I know this sounds crazy to some of you, but I’ve figured out that the more I give, the more I receive. Of course, it almost never comes from the person or entity I give to—but it does come! In this case, the check was from my mortgage company and the accompanying letter said it was a refund for overpayment on my escrow account.
You don’t have to just give money for this to work. Since retiring from my “job” I’ve tried to be—I want to choose my words carefully, let’s say—more creative with my money. Often what I offer isn’t monetary but could be as simple as a smile or a compliment.
Money always comes to me, especially when I need it. Just last month we had a $583 repair bill for our air conditioner and that very day I received a check from my sister for $600. Evidently, our mother had purchased a small, long forgotten insurance policy for my sister when she was a baby and, by coincidence my sister learned about it a few months ago. She decided to cash it out and split with me.
But, one of the best stories I’ve heard that illustrates this philosophy is about a man whose generosity to others not only brought him great wealth but also great joy.
I was reminded of him when my son told me that he and his fiancé helped serve breakfast at Give Kids The World Village (www.gktw.org) this past New Year’s holiday. As soon as he mentioned the name of the resort I recalled that one of my mentors, Bob Proctor, had recounted the life of the founder of GKTW in a seminar. It’s a wonderful story that exactly demonstrates the point I’m making.
Henri (Anre) Landwirth was born in Belgium in 1927. Between the ages of 13 and 18, Landwirth lived in the Nazi death and labor camps, and many of his friends, neighbors and his family died.
He immigrated to the United States in 1950 on a cargo ship with only $20 in his pocket, and three months after passing through Ellis Island, he was drafted by the U.S. Army. Landwirth served without complaint. Upon completing his service, Landwirth used the G.I. Bill to take courses in hotel management and found employment in a New York City hotel where he started at the bottom. He worked his way up the ladder by taking on the tasks of others as well as his own. He would even bribe other employees, including the accountant, to let him work their shift. In this way, he learned every job in the hotel.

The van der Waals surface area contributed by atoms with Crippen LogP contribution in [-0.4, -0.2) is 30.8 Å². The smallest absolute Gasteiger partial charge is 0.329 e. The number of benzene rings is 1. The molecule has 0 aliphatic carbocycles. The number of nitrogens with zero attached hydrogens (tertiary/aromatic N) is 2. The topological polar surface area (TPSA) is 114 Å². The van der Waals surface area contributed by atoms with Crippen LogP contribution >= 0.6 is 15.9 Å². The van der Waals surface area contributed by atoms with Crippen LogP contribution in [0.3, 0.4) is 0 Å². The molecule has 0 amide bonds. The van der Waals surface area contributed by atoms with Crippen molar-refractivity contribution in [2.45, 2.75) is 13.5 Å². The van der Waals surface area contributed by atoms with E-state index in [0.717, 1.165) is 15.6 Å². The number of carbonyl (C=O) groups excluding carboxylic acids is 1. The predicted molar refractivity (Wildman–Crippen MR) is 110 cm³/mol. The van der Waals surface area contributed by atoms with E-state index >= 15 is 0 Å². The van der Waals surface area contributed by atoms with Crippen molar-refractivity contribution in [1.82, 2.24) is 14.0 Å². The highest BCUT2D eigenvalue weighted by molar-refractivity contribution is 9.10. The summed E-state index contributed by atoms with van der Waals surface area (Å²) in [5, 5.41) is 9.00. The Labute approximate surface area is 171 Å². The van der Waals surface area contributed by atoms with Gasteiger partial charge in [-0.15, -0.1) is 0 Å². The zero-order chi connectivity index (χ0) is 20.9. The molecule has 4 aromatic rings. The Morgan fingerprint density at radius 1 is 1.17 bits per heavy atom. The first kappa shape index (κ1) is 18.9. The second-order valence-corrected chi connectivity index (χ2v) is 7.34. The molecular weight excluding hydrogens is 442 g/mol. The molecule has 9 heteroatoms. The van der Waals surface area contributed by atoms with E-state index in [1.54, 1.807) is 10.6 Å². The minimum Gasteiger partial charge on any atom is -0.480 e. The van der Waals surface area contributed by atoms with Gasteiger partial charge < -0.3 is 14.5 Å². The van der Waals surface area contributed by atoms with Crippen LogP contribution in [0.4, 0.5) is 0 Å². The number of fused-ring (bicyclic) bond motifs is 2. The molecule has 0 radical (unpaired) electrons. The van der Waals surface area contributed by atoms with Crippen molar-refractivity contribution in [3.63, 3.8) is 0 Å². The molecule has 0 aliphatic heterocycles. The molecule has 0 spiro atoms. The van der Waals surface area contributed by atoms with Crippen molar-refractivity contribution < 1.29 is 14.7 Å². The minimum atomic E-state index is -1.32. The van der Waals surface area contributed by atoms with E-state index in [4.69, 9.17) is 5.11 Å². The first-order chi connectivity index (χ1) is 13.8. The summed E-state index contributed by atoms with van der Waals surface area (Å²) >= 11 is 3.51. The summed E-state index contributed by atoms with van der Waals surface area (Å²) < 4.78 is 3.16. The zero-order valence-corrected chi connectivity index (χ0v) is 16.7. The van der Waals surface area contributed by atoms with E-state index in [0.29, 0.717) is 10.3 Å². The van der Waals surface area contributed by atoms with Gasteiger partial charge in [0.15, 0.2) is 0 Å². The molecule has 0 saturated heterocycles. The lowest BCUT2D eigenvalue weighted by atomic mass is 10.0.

In 1954 he and his wife moved to Florida where he landed a job running the Starlight Hotel in Cocoa Beach. If the name of the Starlight Hotel sounds familiar to you, it’s because it became home to the original Mercury 7 astronauts, their families, the media, and other VIPs who gathered there. Then when Walt Disney moved to Florida, Landwirth obtained a Holiday Inn franchise that happened to be near the main gate of Walt Disney World.
Many say that Landwirth was lucky, but if you read my book you know I don’t believe in luck, I believe in the Laws. I’d say that Landwirth was evoking the Law of Cause and Effect, and he took the above quote by Winston Churchill to heart.
You see, the more Landwirth prospered, the more he gave to others, and the more he did for others, the more he prospered. You’ve probably heard the sayings “what goes around, comes around” and “give and you shall receive.” These are just another description of the Law of Cause and Effect.
Landwirth worked with retarded children and helped build a clinic for children with cerebral palsy. In honor of his mother, he created the Fannie Landwirth Foundation which allowed him to build a senior citizen center and create scholarship programs. He began transportation programs for the handicapped and disabled in the State of Florida and provided housing and meals for families, giving them food or emergency financial assistance.
In 1985, Landwirth founded Give Kids The World as a means of helping terminally ill children. He personally contributed a million dollars toward the creation of the village, and every penny used to run the facility is paid for through donations. GKTW is a specially designed hotel and recreation complex for the sick children and their families—at no cost to them! The complex is so encompassing that few families during their week-long stay ask to visit Disney World which is very close by. By allowing the children to be . . . well, children, away from the hospitals and doctors Landwirth believes that something changes inside and many of them live longer than the doctors expected
Asked why he does all of this, Landwirth said, “I love life. I shouldn’t be here. By all rights, I should have died. My whole life was a miracle. I feel it is my duty to give something back. You’ve got to give of yourself—not money, but the essence of yourself. That is what makes life meaningful.”
Get inspired and watch a brief video of Landwirth talking about the Give Kids the World Village.